Iberia will launch its subsidiary Iberia Express this weekend, designed to “restore profitability to short and medium-haul routes”.
The carrier will operate A320 aircraft to 17 routes this summer, including international flights to Amsterdam, Dublin, Riga, Mikonos, Naples and Riga, and domestic routes to Alicante, Fuerteventura, Granada, Ibiza, Lanzarote, Malaga, Minorca, Palma, Santiago de Compostella, Seville and Vigo.
The first routes to Palma, Alicante, Malaga and Seville will launch this weekend, with other destinations launching gradually over the next few months (Dublin for instance will launch in June, with Amsterdam following in September).
The carrier says that domestic routes will be available from €25 one way, with CEO Luis Gallego stating that “the containment of costs will allow Iberia Express to grow and compete with the low-cost operators”.
The subsidiary will be managed independently, but will use Iberia’s services include maintenance facilities.
The carrier's A320 aircraft will offer a two-class economy and business product, with leather-upholstered Recaro seating and the middle seat being kept free in business class.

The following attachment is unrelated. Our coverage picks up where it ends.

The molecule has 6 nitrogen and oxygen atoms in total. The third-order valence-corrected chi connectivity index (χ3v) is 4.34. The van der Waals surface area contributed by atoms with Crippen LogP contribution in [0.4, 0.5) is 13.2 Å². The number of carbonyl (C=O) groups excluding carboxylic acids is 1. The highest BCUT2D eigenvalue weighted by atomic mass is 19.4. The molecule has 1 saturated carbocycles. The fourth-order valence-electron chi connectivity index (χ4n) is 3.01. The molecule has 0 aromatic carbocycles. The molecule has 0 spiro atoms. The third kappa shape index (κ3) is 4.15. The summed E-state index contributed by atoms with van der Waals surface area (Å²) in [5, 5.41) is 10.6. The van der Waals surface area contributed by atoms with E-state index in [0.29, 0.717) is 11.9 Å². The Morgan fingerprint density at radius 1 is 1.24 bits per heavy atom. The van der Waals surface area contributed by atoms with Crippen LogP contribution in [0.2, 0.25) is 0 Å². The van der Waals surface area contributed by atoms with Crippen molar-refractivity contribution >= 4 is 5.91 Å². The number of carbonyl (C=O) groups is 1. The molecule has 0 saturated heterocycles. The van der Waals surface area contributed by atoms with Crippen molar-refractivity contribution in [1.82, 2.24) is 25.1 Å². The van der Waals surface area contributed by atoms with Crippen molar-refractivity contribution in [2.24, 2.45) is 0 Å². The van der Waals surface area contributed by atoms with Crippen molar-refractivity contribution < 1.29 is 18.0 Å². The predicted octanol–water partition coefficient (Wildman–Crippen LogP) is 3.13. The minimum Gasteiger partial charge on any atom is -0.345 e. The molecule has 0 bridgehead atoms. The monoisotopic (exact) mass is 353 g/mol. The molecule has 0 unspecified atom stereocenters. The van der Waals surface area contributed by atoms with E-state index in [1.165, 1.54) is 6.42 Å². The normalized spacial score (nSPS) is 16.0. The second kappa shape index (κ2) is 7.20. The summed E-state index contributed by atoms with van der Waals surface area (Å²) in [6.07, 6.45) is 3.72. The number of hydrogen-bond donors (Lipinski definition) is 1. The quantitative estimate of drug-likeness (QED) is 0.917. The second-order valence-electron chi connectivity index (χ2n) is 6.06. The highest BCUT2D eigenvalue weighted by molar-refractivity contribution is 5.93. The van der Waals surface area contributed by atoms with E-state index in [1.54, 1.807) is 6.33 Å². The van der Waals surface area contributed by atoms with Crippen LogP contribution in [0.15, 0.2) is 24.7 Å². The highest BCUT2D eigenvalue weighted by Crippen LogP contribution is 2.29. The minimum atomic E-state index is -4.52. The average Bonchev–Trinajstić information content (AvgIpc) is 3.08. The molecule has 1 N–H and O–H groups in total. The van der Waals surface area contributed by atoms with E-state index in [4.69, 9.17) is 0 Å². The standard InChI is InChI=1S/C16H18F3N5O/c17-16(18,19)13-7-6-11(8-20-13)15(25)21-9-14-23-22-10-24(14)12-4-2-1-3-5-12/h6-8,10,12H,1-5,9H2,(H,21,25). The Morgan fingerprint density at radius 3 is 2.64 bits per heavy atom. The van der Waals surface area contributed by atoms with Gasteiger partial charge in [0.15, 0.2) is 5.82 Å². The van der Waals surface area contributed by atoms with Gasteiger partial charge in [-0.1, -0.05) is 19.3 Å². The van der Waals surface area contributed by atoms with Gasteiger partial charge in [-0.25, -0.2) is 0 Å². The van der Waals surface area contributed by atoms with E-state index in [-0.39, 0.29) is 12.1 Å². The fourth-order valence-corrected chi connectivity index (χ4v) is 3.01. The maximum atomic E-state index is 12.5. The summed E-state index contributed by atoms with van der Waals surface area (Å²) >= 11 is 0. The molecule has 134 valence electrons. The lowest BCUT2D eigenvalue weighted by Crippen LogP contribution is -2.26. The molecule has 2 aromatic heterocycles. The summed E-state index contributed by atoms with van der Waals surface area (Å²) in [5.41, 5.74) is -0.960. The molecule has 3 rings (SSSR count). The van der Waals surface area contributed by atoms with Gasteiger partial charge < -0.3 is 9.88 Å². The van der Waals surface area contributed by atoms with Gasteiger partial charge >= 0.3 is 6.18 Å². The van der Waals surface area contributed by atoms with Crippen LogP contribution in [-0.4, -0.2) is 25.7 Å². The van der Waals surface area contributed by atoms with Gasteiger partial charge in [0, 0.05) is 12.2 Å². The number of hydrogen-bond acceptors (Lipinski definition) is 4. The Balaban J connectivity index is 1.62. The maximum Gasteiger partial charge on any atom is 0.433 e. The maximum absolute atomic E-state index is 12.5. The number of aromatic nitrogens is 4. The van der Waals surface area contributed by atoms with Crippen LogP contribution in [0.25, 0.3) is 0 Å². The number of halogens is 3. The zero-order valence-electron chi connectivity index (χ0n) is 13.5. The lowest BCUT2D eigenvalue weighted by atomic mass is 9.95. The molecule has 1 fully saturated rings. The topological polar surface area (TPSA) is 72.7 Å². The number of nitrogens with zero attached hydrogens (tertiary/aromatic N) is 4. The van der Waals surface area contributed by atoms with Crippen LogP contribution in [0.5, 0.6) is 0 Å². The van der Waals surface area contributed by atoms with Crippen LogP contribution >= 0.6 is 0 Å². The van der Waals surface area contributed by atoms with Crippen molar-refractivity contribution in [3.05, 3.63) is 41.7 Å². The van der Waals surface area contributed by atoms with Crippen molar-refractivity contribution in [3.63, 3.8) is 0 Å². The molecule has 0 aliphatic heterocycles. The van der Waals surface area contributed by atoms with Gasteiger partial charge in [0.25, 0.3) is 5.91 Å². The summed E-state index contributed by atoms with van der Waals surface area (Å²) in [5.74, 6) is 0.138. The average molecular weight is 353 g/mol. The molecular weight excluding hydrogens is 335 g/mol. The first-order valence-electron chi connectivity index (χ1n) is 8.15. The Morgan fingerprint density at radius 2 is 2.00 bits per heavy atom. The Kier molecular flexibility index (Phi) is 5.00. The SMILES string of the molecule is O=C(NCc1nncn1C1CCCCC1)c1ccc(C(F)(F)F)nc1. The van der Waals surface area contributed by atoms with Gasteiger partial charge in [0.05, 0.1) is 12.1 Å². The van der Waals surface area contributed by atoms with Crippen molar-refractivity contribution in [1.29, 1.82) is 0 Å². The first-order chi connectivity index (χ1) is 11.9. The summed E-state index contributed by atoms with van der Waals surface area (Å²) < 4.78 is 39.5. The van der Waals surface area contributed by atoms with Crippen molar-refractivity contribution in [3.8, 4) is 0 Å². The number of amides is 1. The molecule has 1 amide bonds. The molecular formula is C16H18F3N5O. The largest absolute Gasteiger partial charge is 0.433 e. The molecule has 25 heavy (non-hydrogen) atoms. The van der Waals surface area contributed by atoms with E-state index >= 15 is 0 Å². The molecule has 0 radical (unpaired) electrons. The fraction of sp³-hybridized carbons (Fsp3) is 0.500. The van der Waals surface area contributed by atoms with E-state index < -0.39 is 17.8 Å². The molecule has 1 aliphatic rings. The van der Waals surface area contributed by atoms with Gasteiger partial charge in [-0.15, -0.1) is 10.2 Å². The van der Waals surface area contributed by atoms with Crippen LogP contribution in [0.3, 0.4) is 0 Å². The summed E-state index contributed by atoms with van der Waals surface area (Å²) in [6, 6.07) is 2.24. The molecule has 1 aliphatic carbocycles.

Premium passengers will also have access to Iberia’s executive lounges, and passengers will be able to earn points within the Iberia Plus loyalty scheme.
In a statement the carrier said that “Iberia Express customers can check in on line for their flights, download boarding passes onto mobile devices, print out luggage labels at the self check-in machines, obtain fast-track luggage check-in, get flight information via SMS, and connect to the Internet in VIP lounges”.
Earlier this week Oneworld announced that Iberia Express would become an affiliate member when it launches services this weekend.
The launch of Iberia Express has been dogged by strikes by Iberia pilots who are members of the Spanish union Sepla, with the union arguing that the creation of the low-cost carrier contravenes agreements made with Iberia during the merger of the Spanish airlines with British Airways.
The union recently agreed to cancel 24 days of strikes which had been due to take place over the Easter holiday period, after the Spanish government agreed to appoint a mediator to try and resolve the issue.
The Iberia Express website currently only shows a countdown clock, along with details for those looking for jobs as pilots and cabin crew.
Report by Mark Caswell